In Malawi 34% of children do not finish primary school, and for those that are in school it can often be a challenging time. Some classes have more than 100 pupils, with just one teacher and few materials to support their learning.
One little boy who wants the holidays to end so that he can go back to school, is seven-year-old Charles. Just over a year ago, it was a very different story. Charles used to fight in school and wouldoften fail to turn up to class.
His mother, Kelita, described him as unruly and disinterested in learning. She even had to persuade theheadteacher to give him a chance.The youngest boy of eleven kids, Kelita says Charles is her last hope as none of the older siblings finished school.
The family live ina remote village in Malawi with no electricity, mats to sleep on at night and an hour’s walk from school. Kelita said: “He was not well behaved and he would fight. Only five minutes into school he was hitting with hands and sticks.When he was skipping school he would play football or go to the dam and swim.”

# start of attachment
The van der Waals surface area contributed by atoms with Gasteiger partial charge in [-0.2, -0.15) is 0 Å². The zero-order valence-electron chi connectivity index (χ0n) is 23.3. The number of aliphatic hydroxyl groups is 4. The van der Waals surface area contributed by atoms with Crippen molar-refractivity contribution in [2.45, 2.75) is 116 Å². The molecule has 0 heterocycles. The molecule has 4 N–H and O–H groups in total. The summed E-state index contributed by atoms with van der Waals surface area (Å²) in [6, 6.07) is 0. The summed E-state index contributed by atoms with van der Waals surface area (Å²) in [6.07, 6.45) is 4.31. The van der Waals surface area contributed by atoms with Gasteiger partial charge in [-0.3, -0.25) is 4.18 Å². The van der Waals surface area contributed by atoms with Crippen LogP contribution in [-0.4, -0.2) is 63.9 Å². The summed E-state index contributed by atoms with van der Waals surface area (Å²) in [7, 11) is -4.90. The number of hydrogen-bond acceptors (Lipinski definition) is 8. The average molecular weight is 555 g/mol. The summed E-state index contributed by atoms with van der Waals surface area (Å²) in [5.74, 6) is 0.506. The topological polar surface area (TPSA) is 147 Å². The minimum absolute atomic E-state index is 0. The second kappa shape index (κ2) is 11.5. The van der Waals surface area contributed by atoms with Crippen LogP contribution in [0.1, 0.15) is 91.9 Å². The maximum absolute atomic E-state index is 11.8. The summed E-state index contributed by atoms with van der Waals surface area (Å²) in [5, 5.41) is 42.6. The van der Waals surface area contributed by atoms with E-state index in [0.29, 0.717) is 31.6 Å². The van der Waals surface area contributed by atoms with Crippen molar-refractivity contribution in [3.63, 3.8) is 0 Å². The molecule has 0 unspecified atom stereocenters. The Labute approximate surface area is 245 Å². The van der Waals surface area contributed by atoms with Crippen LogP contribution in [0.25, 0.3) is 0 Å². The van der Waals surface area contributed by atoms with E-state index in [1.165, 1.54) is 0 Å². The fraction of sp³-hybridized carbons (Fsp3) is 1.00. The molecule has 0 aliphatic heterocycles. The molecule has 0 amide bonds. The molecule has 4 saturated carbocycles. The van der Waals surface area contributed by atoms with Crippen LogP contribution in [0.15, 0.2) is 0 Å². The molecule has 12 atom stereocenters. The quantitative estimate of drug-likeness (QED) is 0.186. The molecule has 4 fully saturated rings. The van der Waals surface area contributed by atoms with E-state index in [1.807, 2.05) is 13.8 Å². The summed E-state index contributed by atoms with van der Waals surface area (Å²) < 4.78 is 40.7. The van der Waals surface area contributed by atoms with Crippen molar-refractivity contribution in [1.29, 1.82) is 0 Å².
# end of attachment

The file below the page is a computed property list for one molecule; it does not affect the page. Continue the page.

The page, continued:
Everything changed when solar powered tablets were introduced at the school as part of a project run by Voluntary Services Overseas (VSO), funded by Comic Relief and UK aid, who joined forces to give children in Malawi the chance to learn skills to build a brighter future. The tablets are installed with specially designed apps to teach maths and Chichewa (their local language) in fun, colourful and interactive ways.
Teachers are also given special training so they are better able to understand the needs of their students and improve their learning experience. Charles went from failing his exams and having to repeat his entire first year to being top of his class when he started participating in the project and using a tablet.
He said: “I was very annoying and used to fight my friend. I just used to go and play but after the tablets came I fell in love with school. I don’t miss any school now, I come every day. What makes me happy at school are the tablets.” With a maximum of 30 children in a session, children can work through lessons at their own pace. These sessions are helping children like seven-year-old Charles, who is excited for the holidays to end so that he can go back to school.
Kelita said: “When I heard that my son was top of his class my heart was so glad because I saw that this boy has stopped fighting now he’s concentrating on school.”